I can't help but think that "holiday depression" is, in part, caused by the rush society has to push Christmas out the door. One looks forward to Christmas the whole year. There are women who spend the whole year doing craft work for Christmas. Then, it is gone in 24 hours.
This morning, there was a Christmas tree already strewn on a sidewalk I passed. That sight always galls me before New Year's Day.
If society learned again to celebrate the 12 days of Christmas, modestly but joyfully, I think some of those who suffer depression with the end of Christmas, might not. And if making Christmas last longer helps some of those who suffer, is it not worth it?
You have to be somewhat counter-cultural to try something like this, but as Christians we should be used to that. Who cares if know-nothings say, "Don't you know Christmas is over?" Since we seem to be being driven back to the catacombs by society anyway, why not go with our creches, holly and ivy, trees, candles in the window, precious family times, special foods, and devotional practice for 12 days rather than 1?
Happy Second Day of Christmas!
Some Christmas customs give offense to modern sensibilities.
PETA would be particularly appalled at the Wren Boys custom of Ireland. Early on Saint Stephen's Day, groups of young boys go out into woodlands and hunt down wrens. Beating the poor little bird with sticks. They tie the bird to a holly bush, and decorate the body with ribbons.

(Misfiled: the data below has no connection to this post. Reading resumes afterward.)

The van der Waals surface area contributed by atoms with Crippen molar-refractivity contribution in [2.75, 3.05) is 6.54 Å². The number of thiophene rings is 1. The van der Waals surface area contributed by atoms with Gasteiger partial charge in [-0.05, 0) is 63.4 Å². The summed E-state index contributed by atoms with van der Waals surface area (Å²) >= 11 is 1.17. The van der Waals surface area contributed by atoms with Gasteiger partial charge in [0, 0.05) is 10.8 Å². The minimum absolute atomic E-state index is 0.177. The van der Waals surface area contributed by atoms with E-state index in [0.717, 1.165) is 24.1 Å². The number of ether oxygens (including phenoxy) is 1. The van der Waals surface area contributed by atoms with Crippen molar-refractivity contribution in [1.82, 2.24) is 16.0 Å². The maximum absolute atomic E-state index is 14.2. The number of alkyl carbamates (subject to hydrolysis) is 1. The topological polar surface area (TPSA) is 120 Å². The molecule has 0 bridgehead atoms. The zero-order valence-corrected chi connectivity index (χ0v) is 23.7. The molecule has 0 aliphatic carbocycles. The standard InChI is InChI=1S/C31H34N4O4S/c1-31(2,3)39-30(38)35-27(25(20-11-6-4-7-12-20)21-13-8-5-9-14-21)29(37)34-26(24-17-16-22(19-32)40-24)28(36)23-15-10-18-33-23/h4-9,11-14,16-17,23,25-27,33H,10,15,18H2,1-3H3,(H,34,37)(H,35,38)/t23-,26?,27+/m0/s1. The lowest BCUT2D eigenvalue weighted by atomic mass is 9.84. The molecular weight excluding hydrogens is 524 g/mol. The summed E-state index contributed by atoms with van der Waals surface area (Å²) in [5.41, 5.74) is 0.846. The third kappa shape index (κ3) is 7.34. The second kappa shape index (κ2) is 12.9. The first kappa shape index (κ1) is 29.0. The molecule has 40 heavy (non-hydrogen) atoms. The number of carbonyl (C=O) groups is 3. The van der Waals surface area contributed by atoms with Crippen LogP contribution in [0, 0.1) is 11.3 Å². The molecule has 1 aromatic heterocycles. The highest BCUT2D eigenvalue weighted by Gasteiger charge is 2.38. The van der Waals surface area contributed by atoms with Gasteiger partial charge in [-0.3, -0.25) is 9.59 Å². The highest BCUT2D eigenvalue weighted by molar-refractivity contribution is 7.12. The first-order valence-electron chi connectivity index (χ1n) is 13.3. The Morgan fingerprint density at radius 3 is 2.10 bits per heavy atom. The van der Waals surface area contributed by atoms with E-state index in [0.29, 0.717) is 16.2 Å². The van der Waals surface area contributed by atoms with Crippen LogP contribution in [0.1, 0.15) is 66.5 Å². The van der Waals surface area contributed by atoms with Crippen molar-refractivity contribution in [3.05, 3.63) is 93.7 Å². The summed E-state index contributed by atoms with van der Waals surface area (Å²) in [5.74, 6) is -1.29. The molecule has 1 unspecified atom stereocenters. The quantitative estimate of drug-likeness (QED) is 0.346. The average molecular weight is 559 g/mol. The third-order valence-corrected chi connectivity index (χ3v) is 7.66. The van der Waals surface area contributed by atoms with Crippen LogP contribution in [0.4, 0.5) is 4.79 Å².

Then, after blacking their faces, go from house to house making noise and singing for gifts of food, drink, or money. For the funeral.
The typical song starts like this:
The wren, the wren,
The king of all birds,
On St. Stephen's Day
Got caught in the furze.
So it's up with the kettle
And down with the pan.
Won't you give us a penny
To bury the wren?
The wren, the wren, the king of all birds,
On St. Stephen's Day was caught in the furze,
Although he is little, his family is great,
I pray you, good landlady, give us a treat.
My box would speak, if it had but a tongue,
And two or three shillings, would do it not wrong,
Sing holly, sing ivy--sing ivy, sing holly,
A drop just to drink, it would drown melancholy.
And if you draw it of the best,
I hope in heaven your soul will rest;
But if you draw it of the small,
It won't agree with these wren boys at all.
This was wassailing, visiting from house to house and offering the token of song in exchange for food or drink. At a symbolic level, it is offering good will and wishes for a happy new year (it is a New Year's ritual) in exchange for hospitality. It is also semi-threatening, like the trick-or-treat Halloween ritual. "It won't agree with these wren boys at all" is like the "trick" option on Halloween.
Stephen Nissenbaum, in The Battle For Christmas, describes an incident in Salem Village in 1679 when three young men entered an older man's house on Christmas Night, and sang, demanding perry (hard pear cider) in return for their song. When refused, they pelted his house with stones for a half hour.
In fact, the last stanza of the second wren boys' song above is almost identical to the penultimate stanza of the Gloucestershire Wassail:
Come butler, come give us
A bowl of the best,
And we hope that your soul
In Heaven may rest.
But if you should give us
A bowl of the small,
Then down will go Butler, bowl and all.